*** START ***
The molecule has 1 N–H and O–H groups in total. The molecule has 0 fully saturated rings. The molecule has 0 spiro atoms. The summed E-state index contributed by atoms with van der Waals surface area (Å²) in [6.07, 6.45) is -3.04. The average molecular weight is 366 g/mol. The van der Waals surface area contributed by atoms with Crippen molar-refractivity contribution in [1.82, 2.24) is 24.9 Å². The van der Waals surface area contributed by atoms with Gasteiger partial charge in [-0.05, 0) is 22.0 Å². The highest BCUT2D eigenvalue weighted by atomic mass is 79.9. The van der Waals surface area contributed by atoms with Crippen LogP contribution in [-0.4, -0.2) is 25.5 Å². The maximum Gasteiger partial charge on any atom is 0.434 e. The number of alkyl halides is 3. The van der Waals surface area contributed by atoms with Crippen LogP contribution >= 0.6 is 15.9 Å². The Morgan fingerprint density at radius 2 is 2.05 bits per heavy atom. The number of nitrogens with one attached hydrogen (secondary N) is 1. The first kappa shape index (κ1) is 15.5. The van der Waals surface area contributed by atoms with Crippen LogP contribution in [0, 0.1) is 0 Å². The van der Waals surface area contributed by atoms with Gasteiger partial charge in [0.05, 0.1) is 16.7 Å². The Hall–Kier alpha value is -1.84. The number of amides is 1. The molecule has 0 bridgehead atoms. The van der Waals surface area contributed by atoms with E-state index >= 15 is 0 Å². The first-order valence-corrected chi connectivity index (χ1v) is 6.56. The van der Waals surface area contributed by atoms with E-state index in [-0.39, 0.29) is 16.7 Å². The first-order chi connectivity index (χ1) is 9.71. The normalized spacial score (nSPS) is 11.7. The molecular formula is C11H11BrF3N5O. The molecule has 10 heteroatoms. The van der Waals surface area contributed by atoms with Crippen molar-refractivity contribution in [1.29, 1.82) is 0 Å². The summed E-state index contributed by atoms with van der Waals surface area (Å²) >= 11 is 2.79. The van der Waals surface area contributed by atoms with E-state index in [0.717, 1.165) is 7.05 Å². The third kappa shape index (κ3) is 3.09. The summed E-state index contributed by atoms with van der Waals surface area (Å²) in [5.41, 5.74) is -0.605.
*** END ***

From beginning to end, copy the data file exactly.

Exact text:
The molecule has 1 N–H and O–H groups in total. The molecule has 0 fully saturated rings. The molecule has 0 spiro atoms. The summed E-state index contributed by atoms with van der Waals surface area (Å²) in [6.07, 6.45) is -3.04. The average molecular weight is 366 g/mol. The van der Waals surface area contributed by atoms with Crippen molar-refractivity contribution in [1.82, 2.24) is 24.9 Å². The van der Waals surface area contributed by atoms with Gasteiger partial charge in [-0.05, 0) is 22.0 Å². The highest BCUT2D eigenvalue weighted by atomic mass is 79.9. The van der Waals surface area contributed by atoms with Crippen LogP contribution in [-0.4, -0.2) is 25.5 Å². The maximum Gasteiger partial charge on any atom is 0.434 e. The number of alkyl halides is 3. The van der Waals surface area contributed by atoms with Crippen LogP contribution >= 0.6 is 15.9 Å². The Morgan fingerprint density at radius 2 is 2.05 bits per heavy atom. The number of nitrogens with one attached hydrogen (secondary N) is 1. The first kappa shape index (κ1) is 15.5. The van der Waals surface area contributed by atoms with Crippen LogP contribution in [0, 0.1) is 0 Å². The van der Waals surface area contributed by atoms with Gasteiger partial charge in [0.05, 0.1) is 16.7 Å². The Hall–Kier alpha value is -1.84. The number of amides is 1. The molecule has 0 bridgehead atoms. The van der Waals surface area contributed by atoms with E-state index >= 15 is 0 Å². The first-order valence-corrected chi connectivity index (χ1v) is 6.56. The van der Waals surface area contributed by atoms with E-state index in [-0.39, 0.29) is 16.7 Å². The first-order chi connectivity index (χ1) is 9.71. The normalized spacial score (nSPS) is 11.7. The molecular formula is C11H11BrF3N5O. The molecule has 10 heteroatoms. The van der Waals surface area contributed by atoms with Crippen molar-refractivity contribution in [1.29, 1.82) is 0 Å². The summed E-state index contributed by atoms with van der Waals surface area (Å²) >= 11 is 2.79. The van der Waals surface area contributed by atoms with E-state index in [0.717, 1.165) is 7.05 Å². The third kappa shape index (κ3) is 3.09. The summed E-state index contributed by atoms with van der Waals surface area (Å²) in [5.41, 5.74) is -0.605.